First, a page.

- Download our Moving to the Czech Republic Guide (PDF)
The standard of healthcare in the Czech Republic is generally high – in fact, the country's healthcare scheme has been praised as one of the best in the EU. The affordability and standard of medical treatment have even seen the country emerge as a popular destination for medical tourism in Europe.
It's compulsory to have health insurance in the Czech Republic, whether through a public or private health insurance provider. Czech citizens, residents, and anyone working for a Czech employer are automatically insured under the country's public healthcare system and pay monthly contributions. Other long-term visitors will have to use a private insurance company and short-term travellers are expected to have appropriate travel insurance.
Health insurance in the Czech Republic
The Czech Republic provides free medical treatment to Czech citizens, permanent residents and foreigners working for a local company through a universal healthcare system that uses an approved Czech health insurance company. The largest health insurance company is the state-owned Všeobecná zdravotní pojišťovna (VZP).
Czech citizens, registered foreign residents and employees of companies based in the country must make regular and compulsory contributions to this fund. It is mandatory for employers to pay a portion of the monthly fee with the employee contributing the remainder of the fee. Under this scheme, expats are also usually required to pay a small co-payment for treatment received.
EU citizens visiting the Czech Republic as tourists can use their European Health Insurance Card (EHIC) to access state healthcare during their visit. UK citizens can make use of their Global Health Insurance Card (GHIC), which replaced the EHIC for UK citizens post-Brexit.
Expats in the Czech Republic who do not have permanent residency and are not employed by a Czech company are not entitled to free medical care. That said, it's still compulsory to have health insurance and expats staying in the country for over 90 days will be required to show proof that they are covered under a private healthcare scheme. In such a case, it's imperative to arrange for private insurance in advance. Those staying in the country for less than 90 days will need to show proof of travel health insurance.
Public healthcare in the Czech Republic
Czech public healthcare is excellent and heavily subsidised, and everyone in the Czech healthcare system receives equal access to care. Many doctors in public hospitals are Western-trained and can speak English, though this is not always the case.
Although the level of care in public hospitals is superb, patients may experience long waiting periods before receiving treatment. Some expats using the public sector have also complained of doctors being short-tempered or unsympathetic, but this is largely due to the high turnover of patients and short consultation times and shouldn't be taken personally.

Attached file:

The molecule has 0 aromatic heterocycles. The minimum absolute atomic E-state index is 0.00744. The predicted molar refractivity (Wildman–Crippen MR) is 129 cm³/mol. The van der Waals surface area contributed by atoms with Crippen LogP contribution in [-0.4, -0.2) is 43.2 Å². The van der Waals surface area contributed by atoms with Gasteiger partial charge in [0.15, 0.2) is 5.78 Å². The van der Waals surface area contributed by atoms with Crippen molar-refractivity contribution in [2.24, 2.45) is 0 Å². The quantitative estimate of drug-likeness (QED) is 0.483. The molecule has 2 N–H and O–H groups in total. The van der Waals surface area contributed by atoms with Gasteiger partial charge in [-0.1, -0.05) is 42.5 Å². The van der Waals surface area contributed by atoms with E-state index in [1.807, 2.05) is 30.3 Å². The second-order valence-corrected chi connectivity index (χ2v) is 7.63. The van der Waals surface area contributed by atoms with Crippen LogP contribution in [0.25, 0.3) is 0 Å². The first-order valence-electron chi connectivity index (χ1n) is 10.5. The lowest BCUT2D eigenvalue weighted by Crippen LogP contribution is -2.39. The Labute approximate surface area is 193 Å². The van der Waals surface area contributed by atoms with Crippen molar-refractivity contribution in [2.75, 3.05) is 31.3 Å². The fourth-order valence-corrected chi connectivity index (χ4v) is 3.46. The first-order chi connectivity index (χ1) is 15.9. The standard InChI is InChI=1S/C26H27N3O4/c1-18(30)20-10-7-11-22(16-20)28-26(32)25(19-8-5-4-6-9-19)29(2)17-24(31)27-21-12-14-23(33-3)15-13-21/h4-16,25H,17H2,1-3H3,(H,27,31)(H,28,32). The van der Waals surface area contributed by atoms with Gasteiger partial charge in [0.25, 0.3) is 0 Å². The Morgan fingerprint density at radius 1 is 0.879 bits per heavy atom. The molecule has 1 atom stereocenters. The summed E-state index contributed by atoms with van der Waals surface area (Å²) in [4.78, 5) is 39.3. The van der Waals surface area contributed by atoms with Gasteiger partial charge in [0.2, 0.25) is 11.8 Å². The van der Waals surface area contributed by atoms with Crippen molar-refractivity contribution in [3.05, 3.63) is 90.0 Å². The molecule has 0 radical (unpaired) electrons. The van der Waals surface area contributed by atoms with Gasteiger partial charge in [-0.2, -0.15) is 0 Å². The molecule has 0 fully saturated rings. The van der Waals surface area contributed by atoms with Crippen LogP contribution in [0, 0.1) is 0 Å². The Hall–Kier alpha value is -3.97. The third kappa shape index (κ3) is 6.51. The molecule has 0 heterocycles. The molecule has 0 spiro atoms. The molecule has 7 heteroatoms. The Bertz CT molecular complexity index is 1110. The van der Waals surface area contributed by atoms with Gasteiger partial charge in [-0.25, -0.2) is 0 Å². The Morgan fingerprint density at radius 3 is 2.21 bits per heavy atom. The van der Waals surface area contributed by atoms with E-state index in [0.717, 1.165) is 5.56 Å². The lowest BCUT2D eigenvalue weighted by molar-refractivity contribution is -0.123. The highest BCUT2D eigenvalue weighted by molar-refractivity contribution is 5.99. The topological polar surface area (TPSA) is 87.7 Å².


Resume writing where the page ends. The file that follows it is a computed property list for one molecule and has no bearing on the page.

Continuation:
Private healthcare in the Czech Republic
Czech private medical care is exceptional and the staff at private hospitals are highly trained, with many specialist doctors available. Although private healthcare tends to be pricier than public healthcare in the Czech Republic, many private hospitals are better equipped to cater to expat patients. This is because private medical centres have a higher proportion of English-speaking staff and private clinics have a more service-oriented approach to providing medical care. A further advantage is that patients often do not have to wait as long to receive treatment as they might at public hospitals.
Pharmacies in the Czech Republic
Pharmacies, some of which can be found attached to hospitals, are widely available in the Czech Republic with some open 24 hours a day, seven days a week. Expats should note that prescriptions are only valid for a set period of time. Prescriptions from emergency services expire after two days, antibiotic prescriptions expire after five days, and all other prescriptions expire after two weeks.
Vaccinations for the Czech Republic
The Czech Republic is a largely safe country, with minimal health hazards and no required pre-travel vaccinations. Still, it's recommended for expats to ensure that their routine measles and rubella, chickenpox, mumps and polio vaccinations are up-to-date.
Emergency services in the Czech Republic
Emergency services in the Czech Republic are generally good, as are ambulance response times. In the case of an emergency, dial 112 to be connected to the EU emergency line. This guarantees an English-speaking operator. Otherwise, Czech medical emergency services can be reached at 155.
►Read Working in Czech Republic for information about the job market
What do expats say about healthcare in the Czech Republic?
"Overall, the standard of healthcare is very good. Medical staff are highly qualified, and equipment and procedures are up to contemporary standards." Read more about Kevan, a Canadian expat, and his move to the Czech Republic.
Image Credits: Doctor holding a stethoscope by Online Marketing; Vaccination by Mykenzie Johnson. Both from Unsplash
Are you an expat living in Czech Republic?
Expat Arrivals is looking for locals to contribute to this guide, and answer forum questions from others planning their move to Czech Republic. Please contact us if you'd like to contribute.
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